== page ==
Coronavirus: New York Extends School Closures into Mid-April

New York governor says social distancing slowing coronavirus
Angela Weiss/AFP

New York will extended school closures by two weeks to April 15 as the state continues to see an increase in coronavirus cases, Gov. Andrew Cuomo (D) announced Friday.

“When you look at the number of cases that’s still increasing, it only makes sense to keep the schools closed,” Cuomo told reporters during his daily press briefing on his state’s efforts to combat the outbreak. The governor said the state has confirmed an additional 7,377 new cases overnight, boosting the total number of cases to 44,635. New York City has over 25,300 of such cases. One hundred thirty-four New York City residents have died due to the disease and 519 have patients have died statewide.

“We want to see the rate slowing and then we want to see the number of cases going down or flattening,” Cuomo said, before urging hospitals to double their capacity from 53,000 hospital beds to over 100,000. “We’re asking hospitals to try to increase capacity 100% … We’re looking at converting dorms. We’re looking at converting hotels,” the governor stated.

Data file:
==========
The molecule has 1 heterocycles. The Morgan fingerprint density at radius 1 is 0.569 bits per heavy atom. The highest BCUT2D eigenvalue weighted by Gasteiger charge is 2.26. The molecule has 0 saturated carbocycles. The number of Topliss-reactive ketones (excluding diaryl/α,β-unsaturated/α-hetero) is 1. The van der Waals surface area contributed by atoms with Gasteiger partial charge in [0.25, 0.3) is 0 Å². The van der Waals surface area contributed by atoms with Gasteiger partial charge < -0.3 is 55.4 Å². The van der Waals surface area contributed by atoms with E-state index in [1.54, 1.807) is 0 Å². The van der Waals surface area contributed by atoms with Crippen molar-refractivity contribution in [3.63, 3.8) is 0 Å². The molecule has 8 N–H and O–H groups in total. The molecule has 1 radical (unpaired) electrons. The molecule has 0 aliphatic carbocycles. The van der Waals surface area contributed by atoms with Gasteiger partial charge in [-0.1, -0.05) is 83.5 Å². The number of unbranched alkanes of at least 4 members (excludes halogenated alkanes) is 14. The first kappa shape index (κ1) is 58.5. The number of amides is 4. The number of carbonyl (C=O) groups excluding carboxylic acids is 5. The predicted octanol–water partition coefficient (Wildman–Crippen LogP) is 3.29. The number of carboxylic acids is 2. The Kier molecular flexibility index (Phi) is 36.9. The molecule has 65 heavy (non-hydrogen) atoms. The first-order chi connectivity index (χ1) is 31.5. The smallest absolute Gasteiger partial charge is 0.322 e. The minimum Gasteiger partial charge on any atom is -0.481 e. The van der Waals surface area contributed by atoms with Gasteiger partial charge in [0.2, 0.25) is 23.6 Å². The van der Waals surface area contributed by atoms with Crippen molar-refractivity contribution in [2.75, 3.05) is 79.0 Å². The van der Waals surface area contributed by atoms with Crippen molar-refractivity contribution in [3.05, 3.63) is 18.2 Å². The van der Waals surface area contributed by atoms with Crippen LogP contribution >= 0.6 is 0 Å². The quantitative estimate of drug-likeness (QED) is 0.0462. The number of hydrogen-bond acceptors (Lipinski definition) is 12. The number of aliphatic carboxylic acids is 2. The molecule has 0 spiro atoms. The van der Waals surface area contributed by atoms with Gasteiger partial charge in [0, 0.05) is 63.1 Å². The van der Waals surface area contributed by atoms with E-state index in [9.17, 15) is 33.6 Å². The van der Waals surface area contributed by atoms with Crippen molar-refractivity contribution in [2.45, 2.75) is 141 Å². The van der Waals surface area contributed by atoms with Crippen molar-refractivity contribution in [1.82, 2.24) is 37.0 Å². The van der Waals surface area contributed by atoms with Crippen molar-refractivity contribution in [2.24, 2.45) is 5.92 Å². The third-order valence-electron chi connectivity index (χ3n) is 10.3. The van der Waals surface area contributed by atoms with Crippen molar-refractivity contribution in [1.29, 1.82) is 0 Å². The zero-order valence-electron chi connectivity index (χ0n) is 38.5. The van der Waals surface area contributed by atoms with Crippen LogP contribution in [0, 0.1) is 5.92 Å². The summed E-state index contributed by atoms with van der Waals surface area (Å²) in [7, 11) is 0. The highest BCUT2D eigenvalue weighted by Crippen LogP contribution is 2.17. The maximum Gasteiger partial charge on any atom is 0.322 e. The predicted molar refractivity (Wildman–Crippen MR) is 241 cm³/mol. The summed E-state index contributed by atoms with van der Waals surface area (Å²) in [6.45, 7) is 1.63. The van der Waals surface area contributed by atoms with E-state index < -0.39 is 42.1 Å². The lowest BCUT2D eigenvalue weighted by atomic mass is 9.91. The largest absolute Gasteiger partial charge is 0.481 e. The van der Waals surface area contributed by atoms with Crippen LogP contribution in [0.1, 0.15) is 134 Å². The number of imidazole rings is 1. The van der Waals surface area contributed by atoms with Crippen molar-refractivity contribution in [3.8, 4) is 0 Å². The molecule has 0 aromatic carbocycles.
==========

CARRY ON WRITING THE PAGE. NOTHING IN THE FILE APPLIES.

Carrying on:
“This is an invisible beast. This is an insidious beast,” he added.

As of Friday, the U.S. Army Corps of Engineers is setting up temporary hospitals at Jacob K. Javits Convention Center to increase capacity.

The governor also announced he had issued orders closing New York City parks and playgrounds to counter a trend of crowds gathering there while the city is on lockdown. To provide residents with safer options for exercise and being outdoors, he said he was in negotiations with the city to close certain streets to car traffic.

“People want to walk. They want to go out and get some air. You want a less dense area, so [we’ll] pilot closing streets to cars, opening streets to pedestrians,” Cuomo said.

Addressing a pending $2 trillion economic stimulus bill pending before Congress, Cuomo said the amount going to New York was a “drop in the bucket” compared to the massive need created by the pandemic.

The plan now under consideration by the U.S. Senate would send $3.8 billion to the state and less than $2 billion to the city, while under a House version, the state would get $17 billion.

Although $3.8 billion “sounds like a lot of money,” Cuomo said, “we’re looking at a revenue shortfall of $9 billion, $10 billion, $15 billion. This response to this virus has probably already cost us $1 billion.”

The UPI contributed to this report.

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